Characters:

    Lochan is an excellently constructed character, when he is narrating the story you feel his pain every second of the way. You almost feel his nerves when he struggles to speak to people and, most of all, you really care about him. He’s a troubled guy and that becomes apparent from the very first page when he is sat in class; he has many sides, all of them passionate. And then there’s Maya. Maybe it’s the strength of Lochan’s character that does it, but I just don’t feel any real connection with Maya and I don’t feel like the author did either. For a female author she writes her male characters far better than the females, a fact also true of her other books. Maya is bland and, instead of feeling her pain and pitying her like you do with Lochan, she seems whiny and irritating. Also, incredibly naive. Now, I know there are plenty of pretty girls who are virgins at 16 and much older; I also know that there are pretty girls that haven’t been kissed at 16, but I don’t know of any quite so innocent… I mean, she goes to high school for godsakes. Lochan’s blushing at sexual hints is forgiven because of his character that has been built up around his timidity, but Maya is supposed to be outgoing and full of life to balance him out. But it’s hard to believe she knew what a penis was before this with Lochan. Ok, so you get that Maya didn’t do it for me. But Kit did, surprisingly. I was expecting a throwaway character in the form of a bratty teenager, and yes, we got the bratty teenage stuff but Kit was a lot more than that. I loved the other side to him, he wanted to rebel and he didn’t like that his older brother got to boss him around but he also understood the importance of them staying together and he wanted to keep them away from the eyes of social services. I felt really sorry for him when he’s chasing the police car near the end, even though it was partly his fault, but I did like what it signified about the relationship between him and Lochan. His other siblings were just tools to move the plot along, Tiffin is only memorable because of his unfortunate name. Willa, though seemingly a sweetheart, was only their to reinforce the idea that Maya and Lochan were like parental figures, not siblings.

    Ending:

    If my review was of the ending alone then the book would have got 5 stars without a doubt. It was shocking, beautiful and tragic. That one scene after Lochan has been arrested, stayed with me afterwards and I was crying for ages. I got to a couple of chapters before the end and I thought “well, yeah, it is a good book”, but the ending propelled it into awesomeness. Even if the story had been poor, it would have been worth reading just to get to that ending. I loved the simplicity of the final chapter – it could have been dragged out but it wasn’t and that made it all the more effective. The final scene is told so well, you can see it clearly in your mind, imagine exactly how it would have looked. I cannot fault the ending at all.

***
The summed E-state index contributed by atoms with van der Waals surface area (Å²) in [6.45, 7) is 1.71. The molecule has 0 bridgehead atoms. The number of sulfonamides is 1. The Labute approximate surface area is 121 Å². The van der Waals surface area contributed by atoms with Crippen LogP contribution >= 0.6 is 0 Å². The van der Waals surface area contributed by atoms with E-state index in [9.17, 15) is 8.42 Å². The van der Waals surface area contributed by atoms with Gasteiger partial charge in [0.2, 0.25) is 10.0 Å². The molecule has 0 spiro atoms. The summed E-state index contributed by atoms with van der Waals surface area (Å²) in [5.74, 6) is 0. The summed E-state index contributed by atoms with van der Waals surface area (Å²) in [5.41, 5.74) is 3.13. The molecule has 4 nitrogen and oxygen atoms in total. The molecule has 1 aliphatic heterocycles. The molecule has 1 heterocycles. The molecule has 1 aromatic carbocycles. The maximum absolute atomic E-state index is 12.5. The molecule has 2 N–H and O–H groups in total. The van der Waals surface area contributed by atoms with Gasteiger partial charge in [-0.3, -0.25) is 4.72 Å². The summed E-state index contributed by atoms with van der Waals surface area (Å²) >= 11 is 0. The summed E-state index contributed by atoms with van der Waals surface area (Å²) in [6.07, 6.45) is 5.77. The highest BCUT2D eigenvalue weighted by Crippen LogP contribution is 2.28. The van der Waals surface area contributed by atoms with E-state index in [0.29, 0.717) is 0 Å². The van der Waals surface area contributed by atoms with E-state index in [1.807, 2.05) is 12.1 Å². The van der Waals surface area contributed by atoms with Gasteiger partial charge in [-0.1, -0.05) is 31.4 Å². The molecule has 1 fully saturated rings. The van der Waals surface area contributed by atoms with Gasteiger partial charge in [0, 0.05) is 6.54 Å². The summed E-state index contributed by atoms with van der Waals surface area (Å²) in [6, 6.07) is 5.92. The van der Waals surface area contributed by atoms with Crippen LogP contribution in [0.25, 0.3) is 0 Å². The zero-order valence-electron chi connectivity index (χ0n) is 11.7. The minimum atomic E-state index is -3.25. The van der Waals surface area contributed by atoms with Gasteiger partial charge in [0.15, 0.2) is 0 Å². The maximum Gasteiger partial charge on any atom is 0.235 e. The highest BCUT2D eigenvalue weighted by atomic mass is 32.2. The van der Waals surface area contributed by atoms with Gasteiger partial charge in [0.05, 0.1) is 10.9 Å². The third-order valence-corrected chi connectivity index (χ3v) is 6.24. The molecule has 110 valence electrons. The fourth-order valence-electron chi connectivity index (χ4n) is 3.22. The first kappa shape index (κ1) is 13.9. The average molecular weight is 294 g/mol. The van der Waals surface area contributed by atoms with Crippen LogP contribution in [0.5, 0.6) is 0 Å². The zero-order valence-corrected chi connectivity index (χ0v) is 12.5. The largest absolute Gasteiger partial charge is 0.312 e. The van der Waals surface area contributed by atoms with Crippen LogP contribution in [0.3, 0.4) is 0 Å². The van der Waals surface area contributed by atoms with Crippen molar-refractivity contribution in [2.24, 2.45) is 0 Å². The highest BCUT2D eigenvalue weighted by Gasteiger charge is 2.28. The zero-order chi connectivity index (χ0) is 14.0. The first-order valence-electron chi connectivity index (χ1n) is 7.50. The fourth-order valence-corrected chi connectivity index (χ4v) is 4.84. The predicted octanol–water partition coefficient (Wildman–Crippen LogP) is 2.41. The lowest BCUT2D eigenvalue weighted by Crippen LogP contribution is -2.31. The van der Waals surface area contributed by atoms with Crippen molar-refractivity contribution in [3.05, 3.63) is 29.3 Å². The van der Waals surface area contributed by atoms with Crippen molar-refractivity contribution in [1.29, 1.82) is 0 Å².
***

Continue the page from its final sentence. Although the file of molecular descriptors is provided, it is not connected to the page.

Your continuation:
The Incest Issue:

    I understand what this book was trying to achieve and the question it was putting to the reader about different types of love. I feel the need to compare it to “Lolita” by Nabokov and the way in which Humbert is almost forgiven his perversity at the end and the reader is with him, inside his pain and wishing that Lolita would be with him. Paedophilia is viewed as one of the most disgusting acts possible, and yet Nabokov manages to get the reader to forgive Humbert, feel sorry for him, almost excuse him. Suzuma with “Forbidden” wants you to question the taboo that is incest. She is not saying “incest is okay”, that’s not the point. Like the many ‘coming out’ novels, Suzuma wants you to recognise a different type of love from the norm. Assuming they didn’t have children because of the genetic issue and both were consenting… why legally prevent two people from loving each other just because they came out of the same woman? Can you answer it? Without the bible and comments like “it’s just wrong” – do you have an answer? I don’t. I think it’s weird and creepy and makes me feel slightly sick but I can’t put my finger on why the law forbids it (note: this does not include having children, because there are obvious reasons why this would be wrong). That said, for me Tabitha Suzuma didn’t quite manage it the way Nabokov did. But I must stress how much I enjoyed this novel and how much it really made me think.
    …more